Reality is sometimes stranger than fiction. Have you ever heard the story of the crocodiles found in the sewers of Paris? During the floods of 2016, many reported that crocodiles had escaped from the zoo and had made their way into the sewers of Paris. The rumor turned out to be a hoax. But the scenario described wasn’t completely invented.
In 1984, the city’s fire department was called when a 1-meter-long crocodile was found in the Paris sewers. Experts determined that the crocodile was roughly two years old, that it had been in the sewers for around two months and that it came from the Nile River in Egypt!
No one knows how the crocodile ended up in the sewers of Paris. Since then, Eleanor (as the crocodile was later named) has grown to about 3 meters in size. Her new living space at the public aquarium in Vanves is a replica of the Paris sewer system. Eleanor will have plenty of time to explore her new home. Nile crocodiles live an average 75-100 years.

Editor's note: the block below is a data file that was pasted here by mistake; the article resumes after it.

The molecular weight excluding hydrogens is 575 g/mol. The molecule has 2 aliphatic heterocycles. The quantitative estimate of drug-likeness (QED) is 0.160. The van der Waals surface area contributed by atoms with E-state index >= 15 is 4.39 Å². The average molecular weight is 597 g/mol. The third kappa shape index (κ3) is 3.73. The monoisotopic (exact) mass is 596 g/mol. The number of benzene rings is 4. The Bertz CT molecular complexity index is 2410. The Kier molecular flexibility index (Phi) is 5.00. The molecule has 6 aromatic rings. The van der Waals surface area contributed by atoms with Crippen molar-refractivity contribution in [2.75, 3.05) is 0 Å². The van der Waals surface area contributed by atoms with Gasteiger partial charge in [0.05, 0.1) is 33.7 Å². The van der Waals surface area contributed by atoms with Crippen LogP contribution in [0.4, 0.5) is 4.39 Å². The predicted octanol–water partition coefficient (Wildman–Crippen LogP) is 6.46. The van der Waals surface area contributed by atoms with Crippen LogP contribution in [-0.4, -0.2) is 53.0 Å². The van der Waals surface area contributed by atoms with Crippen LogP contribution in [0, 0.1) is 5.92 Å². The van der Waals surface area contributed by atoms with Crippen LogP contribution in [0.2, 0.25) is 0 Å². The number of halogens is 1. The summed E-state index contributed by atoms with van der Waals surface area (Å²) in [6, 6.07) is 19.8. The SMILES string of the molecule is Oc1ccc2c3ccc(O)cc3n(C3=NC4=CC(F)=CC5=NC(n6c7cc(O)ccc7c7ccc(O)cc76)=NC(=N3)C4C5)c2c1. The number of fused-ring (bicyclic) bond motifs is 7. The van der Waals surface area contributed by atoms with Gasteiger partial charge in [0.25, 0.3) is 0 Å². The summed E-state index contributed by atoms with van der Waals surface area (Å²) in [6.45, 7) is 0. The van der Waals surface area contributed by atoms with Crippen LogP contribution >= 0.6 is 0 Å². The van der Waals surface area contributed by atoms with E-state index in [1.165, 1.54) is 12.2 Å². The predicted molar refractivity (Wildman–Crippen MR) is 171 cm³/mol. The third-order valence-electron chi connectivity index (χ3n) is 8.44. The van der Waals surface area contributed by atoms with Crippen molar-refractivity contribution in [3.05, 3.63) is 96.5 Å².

A Hidden City
Over the years, the sewers of Paris have become a tourist attraction in their own right. Boat tours of the Paris sewer were offered as early as the 1800s and an official Paris Sewer Museum opened in 1988. Today, the museum welcomes thousands of visitors per year.
The sewer system has created is a hidden city beneath the streets of Paris. As Victor Hugo described in Les Miserables: "...Paris has another Paris under herself; a Paris of sewers; which has its streets, its crossings, its squares, its blind alleys, its arteries, and its circulation, which is slime, minus the human form." Who knows what else could be hiding under the streets of Paris?